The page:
Stanley Works acquires HSM for $545 million

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Thursday, February 1, 2007

NEW BRITAIN, Conn.--North America's largest commercial security systems integrator just got bigger. Stanley Works announced in early January the completion of its purchase of HSM Electronic Protection for $545 million. HSM now becomes part of the new Convergent Security Solutions business unit of Stanley's Stanley Security Solutions division, along with the UK-based Blick (purchased in 2004) and all integration business.
The rest of the Security division will be wrapped into Mechanical Access Solutions, which will comprise all of hardware sales, along with builder's hardware, which hadn't previously been part of Stanley's security division.
Stanley Security Solutions now represents $1.4 billion in annual sales, with the Convergent unit pulling in $600 million. The $545 million price-tag, according to Stanley, represents multiples of 2.7x 2006 sales, 12x 2006 EBITDA, and 60x 2006 RMR.
In a conference call with investors, Stanley chairman and chief executive officer John Lundgren called the HSM buy a "game changing" event for the company, allowing for growth in security integration where it would have been difficult before. Because of single-digit operating margins, resulting from revenue generated almost exclusively from installation projects, the integration portion of the business was growing at only three percent annually. However, thanks to HSM's roughly $100 million commercial alarm monitoring business, and therefore recurring monthly revenue, electronic security will be a higher margin and scalable business for Stanley going forward.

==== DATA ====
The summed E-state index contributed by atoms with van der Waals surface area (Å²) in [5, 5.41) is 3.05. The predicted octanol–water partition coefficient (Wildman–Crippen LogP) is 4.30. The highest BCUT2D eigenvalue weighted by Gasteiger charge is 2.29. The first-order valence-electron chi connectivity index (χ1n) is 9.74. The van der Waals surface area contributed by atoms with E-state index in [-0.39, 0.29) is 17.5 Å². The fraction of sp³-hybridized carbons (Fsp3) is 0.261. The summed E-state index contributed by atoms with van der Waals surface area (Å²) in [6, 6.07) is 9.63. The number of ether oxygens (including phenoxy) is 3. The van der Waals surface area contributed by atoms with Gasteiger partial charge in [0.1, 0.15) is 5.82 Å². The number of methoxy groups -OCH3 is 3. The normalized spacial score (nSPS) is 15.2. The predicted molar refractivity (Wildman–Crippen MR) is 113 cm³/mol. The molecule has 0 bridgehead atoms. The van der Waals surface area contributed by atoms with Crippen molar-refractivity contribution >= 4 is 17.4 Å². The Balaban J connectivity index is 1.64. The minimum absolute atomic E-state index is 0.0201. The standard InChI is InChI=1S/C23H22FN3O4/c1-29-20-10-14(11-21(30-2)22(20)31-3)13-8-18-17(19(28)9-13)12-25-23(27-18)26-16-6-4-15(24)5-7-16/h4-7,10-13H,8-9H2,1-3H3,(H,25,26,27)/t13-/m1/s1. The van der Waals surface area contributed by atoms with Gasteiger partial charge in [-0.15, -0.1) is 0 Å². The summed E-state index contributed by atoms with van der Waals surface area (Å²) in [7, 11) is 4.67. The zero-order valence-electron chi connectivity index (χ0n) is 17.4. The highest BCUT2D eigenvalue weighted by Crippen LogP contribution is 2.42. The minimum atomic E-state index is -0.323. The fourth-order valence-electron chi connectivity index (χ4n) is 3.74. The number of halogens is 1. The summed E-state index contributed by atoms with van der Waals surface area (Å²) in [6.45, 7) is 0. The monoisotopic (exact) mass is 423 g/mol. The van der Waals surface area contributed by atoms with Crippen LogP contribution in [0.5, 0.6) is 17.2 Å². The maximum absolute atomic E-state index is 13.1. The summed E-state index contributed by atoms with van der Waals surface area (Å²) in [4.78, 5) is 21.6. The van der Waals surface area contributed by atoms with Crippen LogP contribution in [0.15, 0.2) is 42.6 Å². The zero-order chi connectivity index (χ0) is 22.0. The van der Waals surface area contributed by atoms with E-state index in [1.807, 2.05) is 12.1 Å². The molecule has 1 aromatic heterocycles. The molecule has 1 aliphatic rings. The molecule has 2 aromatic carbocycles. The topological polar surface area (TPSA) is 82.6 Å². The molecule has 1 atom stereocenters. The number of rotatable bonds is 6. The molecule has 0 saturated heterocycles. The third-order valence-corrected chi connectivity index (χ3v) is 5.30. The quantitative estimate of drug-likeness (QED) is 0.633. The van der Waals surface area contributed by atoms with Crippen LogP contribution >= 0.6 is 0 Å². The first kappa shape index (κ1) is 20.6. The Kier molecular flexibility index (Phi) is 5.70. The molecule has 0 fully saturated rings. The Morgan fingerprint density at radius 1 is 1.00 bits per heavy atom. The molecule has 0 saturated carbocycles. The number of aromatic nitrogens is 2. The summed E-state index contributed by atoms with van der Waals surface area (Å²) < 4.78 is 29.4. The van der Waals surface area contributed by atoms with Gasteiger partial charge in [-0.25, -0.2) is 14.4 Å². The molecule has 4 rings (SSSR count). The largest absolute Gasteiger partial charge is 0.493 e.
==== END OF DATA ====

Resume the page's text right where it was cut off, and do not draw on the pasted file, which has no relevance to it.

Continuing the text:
HSM chief executive officer Jim Covert will leave the company and retire to New Zealand, according to Lundgren. Chief operating officer Tim Whall and chief technology officer Don Young will join Stanley Security Solutions.
The purchase price sent ripples through the security industry. Even Stanley executive vice president and chief financial officer Jim Lerie said, "these are not insignificant multiples," but, he said also, "this is an excellent business." That is a sentiment shared by many industry observers.
"Look at what's available in the market today," said Sandra Jones, head of consultant group Sandra Jones & Co. Buying HSM is "like buying the Hope Diamond, a one of a kind thing, and so it becomes much more valuable ... You're better off paying a high multiple for a good company than less for a company built on smoke and mirrors."
Jones singled out Tim Whall as one of the best executives in the industry.
Les Gold, a lawyer with Mitchell, Siberberg & Knupp who brought Stanley and HSM together roughly a year ago, echoed Jones's praise of Whall: "He's just as good as they come."
As for the price, Gold didn't find it high. "Four or five years from now, they're going to say the price they paid was more than reasonable. It's not the multiple you should look at, it's whether the price was fair. I think it was."
GTCR Golder Rauer and Jim Covert purchased HSM from Honeywell for $315.4 million in 2004, meaning they increased the company's value by $230 million, or 73 percent, in a little more than two years. With annual revenues of $200 million, 250 sales representatives, and a total of 1150 employees, HSM represented the fourth largest electronic security company in the United States at the time of the sale.